her to be more forthcoming as a photographer. “There is some trepidation going into the city centre as a female, alone and with a camera. But my experience so far has only been positive. People have been receptive, engaging and kind. I claim to run a project aimed at showcasing the Humans of Durban and that means investigating areas out of my comfort zone. And besides, a little bit of fear is good for the creative process!” she says. “Most times my camera does all the talking. Despite the language barrier, a subject will understand that I want to photograph them. I explain as best I can, and tell them that they look good, which tends to work most of the time.” Speaking about some of the future plans for the project, De Freitas says that now more than ever she is focused on maintaining the audience that she has created and giving them new and innovative stories. “At this stage, the plan is really to just continue growing the site, and showcasing Durban’s people through the website. This project doesn’t have an end, and is an ongoing exploration of photography, people and this city.”

PEOPLE PERSON: Durban photographer Micaela de Freitas explores the city by interviewing and taking pictures of people for her Humans of Durban project.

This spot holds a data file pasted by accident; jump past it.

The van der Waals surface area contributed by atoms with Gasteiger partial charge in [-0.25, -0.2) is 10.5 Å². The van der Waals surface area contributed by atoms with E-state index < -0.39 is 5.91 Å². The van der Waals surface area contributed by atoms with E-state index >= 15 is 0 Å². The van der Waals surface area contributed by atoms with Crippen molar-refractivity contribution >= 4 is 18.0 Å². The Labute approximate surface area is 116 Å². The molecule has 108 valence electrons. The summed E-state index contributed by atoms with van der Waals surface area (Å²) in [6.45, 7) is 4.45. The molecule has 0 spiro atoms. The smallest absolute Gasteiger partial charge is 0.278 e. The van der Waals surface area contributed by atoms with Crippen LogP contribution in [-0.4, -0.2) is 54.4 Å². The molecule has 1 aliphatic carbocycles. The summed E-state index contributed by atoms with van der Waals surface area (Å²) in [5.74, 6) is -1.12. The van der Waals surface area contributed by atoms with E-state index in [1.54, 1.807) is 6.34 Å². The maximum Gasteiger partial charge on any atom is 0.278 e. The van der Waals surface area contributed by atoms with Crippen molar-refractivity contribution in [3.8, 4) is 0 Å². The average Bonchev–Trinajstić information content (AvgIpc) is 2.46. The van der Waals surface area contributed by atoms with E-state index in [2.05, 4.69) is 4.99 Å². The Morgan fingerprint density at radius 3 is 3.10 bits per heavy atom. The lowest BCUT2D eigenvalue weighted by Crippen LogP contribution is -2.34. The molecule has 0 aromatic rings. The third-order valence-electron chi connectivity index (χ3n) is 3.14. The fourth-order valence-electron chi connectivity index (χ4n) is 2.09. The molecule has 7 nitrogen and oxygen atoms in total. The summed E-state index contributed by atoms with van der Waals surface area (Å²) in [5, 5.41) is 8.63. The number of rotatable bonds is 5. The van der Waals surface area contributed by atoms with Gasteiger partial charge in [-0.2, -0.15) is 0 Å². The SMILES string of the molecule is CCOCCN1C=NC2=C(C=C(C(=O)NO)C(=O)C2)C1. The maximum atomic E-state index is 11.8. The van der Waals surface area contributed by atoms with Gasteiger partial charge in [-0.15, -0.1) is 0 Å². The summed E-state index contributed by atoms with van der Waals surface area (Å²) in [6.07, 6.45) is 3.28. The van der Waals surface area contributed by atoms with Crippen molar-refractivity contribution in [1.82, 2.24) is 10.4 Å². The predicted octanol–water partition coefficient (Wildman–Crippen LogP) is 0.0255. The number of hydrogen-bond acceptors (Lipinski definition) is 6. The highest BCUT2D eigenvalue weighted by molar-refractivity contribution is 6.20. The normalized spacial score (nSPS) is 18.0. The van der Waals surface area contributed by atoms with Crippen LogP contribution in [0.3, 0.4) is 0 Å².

Former refugee playing a pivotal role in parish ARTHI SANPATH MORE than 10 years ago, 17-year-old Jean-Marie Ntamubano left his wartorn country of Burundi to avoid being recruited as a child soldier. He did not even get a chance to say goodbye to his parents. He left everything he knew for an arduous sixmonth journey through most of southern Africa before arriving in Durban. “In all that time I used to only think about my family that I left behind. My parents were in a refugee camp and my sister and her husband and baby were killed,” he says. Burundi was in the middle of political and ethnic violence and boys were being recruited as soldiers and this was the fate of many of Ntamubano’s friends. To save himself, he fled with other boys to Tanzania, then to Malawi and Mozambique.